Employer Sponsored HRAs and the Expiration of the Small Business MSA

While employees fund their own FSAs through pre-tax salary reductions, employers fund Health Reimbursement Arrangements (HRAs) by contributing a fixed amount to an account for each employee to cover unreimbursed medical costs. As with FSAs, employees are not taxed on the contributions made to their accounts. Unlike FSAs, unused funds can be carried over year to year. Generally, HRAs are offered by employers as a means of lowering their insurance costs. Rather than offering employees high-premium, low-deductible programs, they switch to low-premium, high-deductible plans and use HRAs to help offset the costs of the higher deductibles.

Employers determine the particular coverage offered by their HRA, for example, some may fund just hospitalization or certain other benefits. HRAs also can be used to pay non-prescription drug costs if the employer chooses to do so.

"In deciding whether to participate in an FSA or HRA, it is imperative to check with your employer to see if the plan authorizes coverage of over-the- counter medications, the types of medications for which reimbursement is allowed, whether reimbursable costs are capped or otherwise limited, and the type of substantiation that is required in terms of receipts and records to submit a claim," said Sulzer.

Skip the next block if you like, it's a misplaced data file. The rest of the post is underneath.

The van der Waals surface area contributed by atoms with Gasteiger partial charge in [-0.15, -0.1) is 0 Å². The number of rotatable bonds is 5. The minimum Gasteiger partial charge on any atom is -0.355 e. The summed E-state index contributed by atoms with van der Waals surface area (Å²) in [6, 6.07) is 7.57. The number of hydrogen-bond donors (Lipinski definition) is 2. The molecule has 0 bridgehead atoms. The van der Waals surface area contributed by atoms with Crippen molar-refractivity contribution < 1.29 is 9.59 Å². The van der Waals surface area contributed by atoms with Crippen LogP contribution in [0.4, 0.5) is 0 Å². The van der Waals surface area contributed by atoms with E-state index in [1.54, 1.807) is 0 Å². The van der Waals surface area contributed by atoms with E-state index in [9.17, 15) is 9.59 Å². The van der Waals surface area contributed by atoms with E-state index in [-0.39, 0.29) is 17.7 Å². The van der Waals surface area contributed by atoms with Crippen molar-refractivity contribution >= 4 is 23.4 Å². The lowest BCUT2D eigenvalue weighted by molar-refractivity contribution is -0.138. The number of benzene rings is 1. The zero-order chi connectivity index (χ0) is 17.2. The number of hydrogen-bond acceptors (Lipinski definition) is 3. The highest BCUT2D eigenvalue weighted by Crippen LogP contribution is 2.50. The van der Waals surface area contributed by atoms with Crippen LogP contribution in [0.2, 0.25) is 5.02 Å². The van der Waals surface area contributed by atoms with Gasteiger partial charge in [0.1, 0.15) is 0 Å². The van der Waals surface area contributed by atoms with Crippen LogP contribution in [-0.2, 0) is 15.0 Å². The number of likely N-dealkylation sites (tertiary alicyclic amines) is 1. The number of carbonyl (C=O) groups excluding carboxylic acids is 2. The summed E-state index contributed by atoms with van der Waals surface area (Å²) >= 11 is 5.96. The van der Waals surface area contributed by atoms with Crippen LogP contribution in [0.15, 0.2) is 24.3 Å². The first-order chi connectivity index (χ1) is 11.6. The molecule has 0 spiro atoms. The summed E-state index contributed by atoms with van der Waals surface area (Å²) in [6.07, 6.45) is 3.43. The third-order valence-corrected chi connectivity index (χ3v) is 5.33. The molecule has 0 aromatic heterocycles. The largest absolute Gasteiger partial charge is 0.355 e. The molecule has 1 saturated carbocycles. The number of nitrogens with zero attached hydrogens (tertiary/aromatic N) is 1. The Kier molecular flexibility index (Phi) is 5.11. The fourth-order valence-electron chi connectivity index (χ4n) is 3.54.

The Archer Medical Saving Account (MSA) was another attempt by the IRS to help offset rising healthcare costs. It started in 1997 as a pilot program available only to employees of a small business or self-employed individuals and allowed them set aside up to 75 percent of their deductible amount in a tax-deferred account. The program was limited to the first 750,000 participants – a limit that has never been reached – and is set to expire at the end of 2003 unless Congress extends the law.

A New Twist to MSAs Tied to Medicare Legislation

Lawmakers have proposed two new health savings programs said to combine the best of FSAs, HRAs and MSAs. Known as the Health Savings Account (HSA) and the Health Savings Security Account (HSSA), both were part of The Health Savings and Affordability Act of 2003 passed by the House of Representatives this summer and attached to the Medicare bill. In late October, the more controversial and considerably more expensive HSSA program was removed from the Medicare bill negotiations.

Similar to MSAs, HSAs allow individuals to make tax-free contributions up to the amount of the deductible for insurance plans with a deductible of at least $1,000 for single coverage and $2,000 for families. There would be no income eligibility requirements for HSAs. Withdrawals could be used for qualified medical expenses and long-term care insurance. The accounts would be portable and unused contributions could be rolled over to future years, until age 65 when individuals could make taxable withdrawals for non-medical purposes. Employees also would be allowed to roll over up to $500 of unused health FSA contributions into an HSA and make contributions.